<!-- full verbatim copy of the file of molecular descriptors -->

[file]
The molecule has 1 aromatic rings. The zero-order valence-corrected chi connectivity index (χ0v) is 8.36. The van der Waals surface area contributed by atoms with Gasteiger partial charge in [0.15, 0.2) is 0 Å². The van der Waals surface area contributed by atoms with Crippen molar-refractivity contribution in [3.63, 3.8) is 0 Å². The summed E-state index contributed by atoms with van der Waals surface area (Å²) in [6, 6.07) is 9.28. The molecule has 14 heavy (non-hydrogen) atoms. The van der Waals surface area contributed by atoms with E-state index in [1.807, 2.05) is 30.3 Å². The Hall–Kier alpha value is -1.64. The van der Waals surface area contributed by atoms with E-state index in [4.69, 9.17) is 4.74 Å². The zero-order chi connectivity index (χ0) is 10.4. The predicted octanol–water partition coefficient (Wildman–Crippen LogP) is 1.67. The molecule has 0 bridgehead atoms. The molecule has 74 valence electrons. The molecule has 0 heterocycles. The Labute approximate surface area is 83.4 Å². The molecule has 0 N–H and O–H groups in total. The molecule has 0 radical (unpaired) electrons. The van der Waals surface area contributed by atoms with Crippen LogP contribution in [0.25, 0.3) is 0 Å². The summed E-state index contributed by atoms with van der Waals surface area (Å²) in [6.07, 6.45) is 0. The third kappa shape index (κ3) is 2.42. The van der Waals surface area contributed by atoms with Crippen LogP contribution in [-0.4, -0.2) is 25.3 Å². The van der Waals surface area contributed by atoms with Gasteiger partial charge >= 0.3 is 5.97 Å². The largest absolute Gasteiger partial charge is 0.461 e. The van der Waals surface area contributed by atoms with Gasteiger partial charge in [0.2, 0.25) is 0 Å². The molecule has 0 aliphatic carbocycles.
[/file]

The molecule has 1 aromatic rings. The zero-order valence-corrected chi connectivity index (χ0v) is 8.36. The van der Waals surface area contributed by atoms with Gasteiger partial charge in [0.15, 0.2) is 0 Å². The van der Waals surface area contributed by atoms with Crippen molar-refractivity contribution in [3.63, 3.8) is 0 Å². The summed E-state index contributed by atoms with van der Waals surface area (Å²) in [6, 6.07) is 9.28. The molecule has 14 heavy (non-hydrogen) atoms. The van der Waals surface area contributed by atoms with E-state index in [1.807, 2.05) is 30.3 Å². The Hall–Kier alpha value is -1.64. The van der Waals surface area contributed by atoms with E-state index in [4.69, 9.17) is 4.74 Å². The zero-order chi connectivity index (χ0) is 10.4. The predicted octanol–water partition coefficient (Wildman–Crippen LogP) is 1.67. The molecule has 0 bridgehead atoms. The molecule has 74 valence electrons. The molecule has 0 heterocycles. The Labute approximate surface area is 83.4 Å². The molecule has 0 N–H and O–H groups in total. The molecule has 0 radical (unpaired) electrons. The van der Waals surface area contributed by atoms with Crippen LogP contribution in [0.25, 0.3) is 0 Å². The summed E-state index contributed by atoms with van der Waals surface area (Å²) in [6.07, 6.45) is 0. The third kappa shape index (κ3) is 2.42. The van der Waals surface area contributed by atoms with Crippen LogP contribution in [-0.4, -0.2) is 25.3 Å². The van der Waals surface area contributed by atoms with Gasteiger partial charge >= 0.3 is 5.97 Å². The largest absolute Gasteiger partial charge is 0.461 e. The van der Waals surface area contributed by atoms with Gasteiger partial charge in [0.2, 0.25) is 0 Å². The molecule has 0 aliphatic carbocycles.